Low Intensity Groups

This section is for discussion relating to the Layard report, and subsequent schemes like Improving Access to Psychological Therapies where lower intensity inteventions are offered in primary care
Post Reply
Posts: 28
Joined: Mon Sep 26, 2011 12:11 pm

Low Intensity Groups

Post by Orangeade31 »

Hello everyone,

I'm currently a PWP trainee in a relatively new service. The service is looking to branch out into groups and we are having a team meeting soon to discuss ideas. Although I'm a trainee and I think it probably best to learn to walk before I run, I am keen to contribute to the meeting and be involved in service development. I've done a little research on IAPT approved groups but with little success.

Has anyone else's services conducted group sessions, and if so, what kind of groups did you run, were they successful, what problems did you encounter?

Any hints, tips or gentle shoves in the right direction would be appreciated :) Cheers!
User avatar
Team Member
Posts: 745
Joined: Tue Jan 13, 2009 10:51 pm
Location: North-West England

Re: Low Intensity Groups

Post by Will »

I've been involved in a few pilots and am currently trying to get a few things off the ground.

Tips from my experience:

- Keep it positive. A focus on mental health/depression/worry/stress seems unpopular.
- Consider how people will access it - do you accept self referrals, just from PWPS, GPs? Consider the impact on appropriateness / complexity / risk, but also think about whether you offer people in groups 1-1 as well.
- Keep it brief. The longer the programme, the higher the drop out rate. We're aiming for four sessions.
- Expect a high drop out rate and invite more participants rather than less.
- Allow time for discussion but keep it structured with a focus on techniques (relaxation and mindfulness always work nicely)
- Case study discussion goes down well.
- Think about how you will assess /manage risk (we use the PHQ, and make clear in an initial spiel that people can talk to a facilitator if they need to, we also discuss confidentiality limits).
- Have at least two staff running it.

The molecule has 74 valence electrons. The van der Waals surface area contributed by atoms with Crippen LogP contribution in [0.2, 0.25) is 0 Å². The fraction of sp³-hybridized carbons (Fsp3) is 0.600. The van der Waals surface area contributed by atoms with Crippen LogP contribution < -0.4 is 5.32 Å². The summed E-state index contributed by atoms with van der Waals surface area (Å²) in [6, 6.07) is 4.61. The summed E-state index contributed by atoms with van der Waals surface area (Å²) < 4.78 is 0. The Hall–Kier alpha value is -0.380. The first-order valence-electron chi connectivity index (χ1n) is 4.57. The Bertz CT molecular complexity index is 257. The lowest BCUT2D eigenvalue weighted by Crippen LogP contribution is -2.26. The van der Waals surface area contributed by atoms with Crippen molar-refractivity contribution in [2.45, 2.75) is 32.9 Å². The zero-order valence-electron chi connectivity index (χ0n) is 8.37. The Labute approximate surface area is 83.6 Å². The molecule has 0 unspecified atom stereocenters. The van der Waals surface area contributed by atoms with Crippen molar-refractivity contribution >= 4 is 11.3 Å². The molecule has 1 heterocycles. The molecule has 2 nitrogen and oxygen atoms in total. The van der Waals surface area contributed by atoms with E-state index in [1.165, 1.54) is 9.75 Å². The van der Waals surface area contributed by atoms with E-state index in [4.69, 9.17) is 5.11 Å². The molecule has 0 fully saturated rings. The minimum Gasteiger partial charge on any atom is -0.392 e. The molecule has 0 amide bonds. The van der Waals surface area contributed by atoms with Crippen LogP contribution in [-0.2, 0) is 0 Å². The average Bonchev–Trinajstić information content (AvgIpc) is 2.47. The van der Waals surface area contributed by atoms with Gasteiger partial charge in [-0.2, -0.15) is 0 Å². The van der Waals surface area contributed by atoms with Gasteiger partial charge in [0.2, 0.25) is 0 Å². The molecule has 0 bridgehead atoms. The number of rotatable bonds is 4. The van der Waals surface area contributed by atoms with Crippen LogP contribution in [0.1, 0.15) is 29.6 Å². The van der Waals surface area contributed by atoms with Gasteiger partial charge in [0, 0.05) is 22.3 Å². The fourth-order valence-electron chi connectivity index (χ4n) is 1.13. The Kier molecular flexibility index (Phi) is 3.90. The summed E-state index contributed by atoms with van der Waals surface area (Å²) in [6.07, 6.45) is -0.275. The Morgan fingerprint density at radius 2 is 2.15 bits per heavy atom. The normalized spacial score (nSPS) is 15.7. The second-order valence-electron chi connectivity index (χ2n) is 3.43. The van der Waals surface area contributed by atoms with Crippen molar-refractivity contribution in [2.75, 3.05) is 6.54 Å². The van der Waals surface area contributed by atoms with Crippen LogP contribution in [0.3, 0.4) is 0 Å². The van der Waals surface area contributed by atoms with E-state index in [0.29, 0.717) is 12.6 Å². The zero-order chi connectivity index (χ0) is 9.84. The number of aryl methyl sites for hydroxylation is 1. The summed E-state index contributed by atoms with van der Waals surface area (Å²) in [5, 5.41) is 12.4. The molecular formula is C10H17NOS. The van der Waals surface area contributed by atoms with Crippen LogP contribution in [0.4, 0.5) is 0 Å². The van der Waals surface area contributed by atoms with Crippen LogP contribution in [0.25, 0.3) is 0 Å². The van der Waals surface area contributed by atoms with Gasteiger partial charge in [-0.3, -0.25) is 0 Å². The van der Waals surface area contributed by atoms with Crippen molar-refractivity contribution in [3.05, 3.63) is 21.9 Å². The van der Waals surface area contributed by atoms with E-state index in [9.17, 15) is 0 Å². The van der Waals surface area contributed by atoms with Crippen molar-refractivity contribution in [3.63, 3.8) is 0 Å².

- Think about using community venues in a central, accessible location (on a bus route!).
- Think about how you'll promote it to patients, referrers.
- Set goals and homework as you would in 1-1 work and follow up on these.
- Look at what's been done already. Stresspac served as a useful starting point for our group.
- Get patients to complete GAD/PHQs and record as contacts but also use these to feedback clinical change to participants.

Hope that is of some use.

Ponderings and wonderings in 140 characters - @willcurvis
Posts: 284
Joined: Wed Jun 02, 2010 9:13 am

Re: Low Intensity Groups

Post by LIWY »

If anyone from your service is going to the BABCP conference, there will be a symposia there from Sutton and Merton IAPT
"Low Intensity Interventions in IAPT: Improving Efficacy by Group Based Formats "
Posts: 77
Joined: Fri Jan 06, 2012 12:50 pm

Re: Low Intensity Groups

Post by StarSky »

Our service offers a 5 week course on how to beat anxiety and depression. We make it quite clear that it's not group therapy and that people aren't expected to make personal disclosures to a group of people. It's very relaxed and informal and the aim is to provide people with useful information and teach them techniques that they will be able to use for the rest of their lives.
There are opportunities for smaller group discussions about the techniques and we might ask generally for people's views, but it's much more learning than sharing.

We've been running them for 9 months now in the daytime and the evening and they've gone really well so far. Most people (around 15) go to every session. We're currently looking at introducing step 2.5 groups - with a CBT therapist and a PWP. I suppose they will be more like group therapy.
Post Reply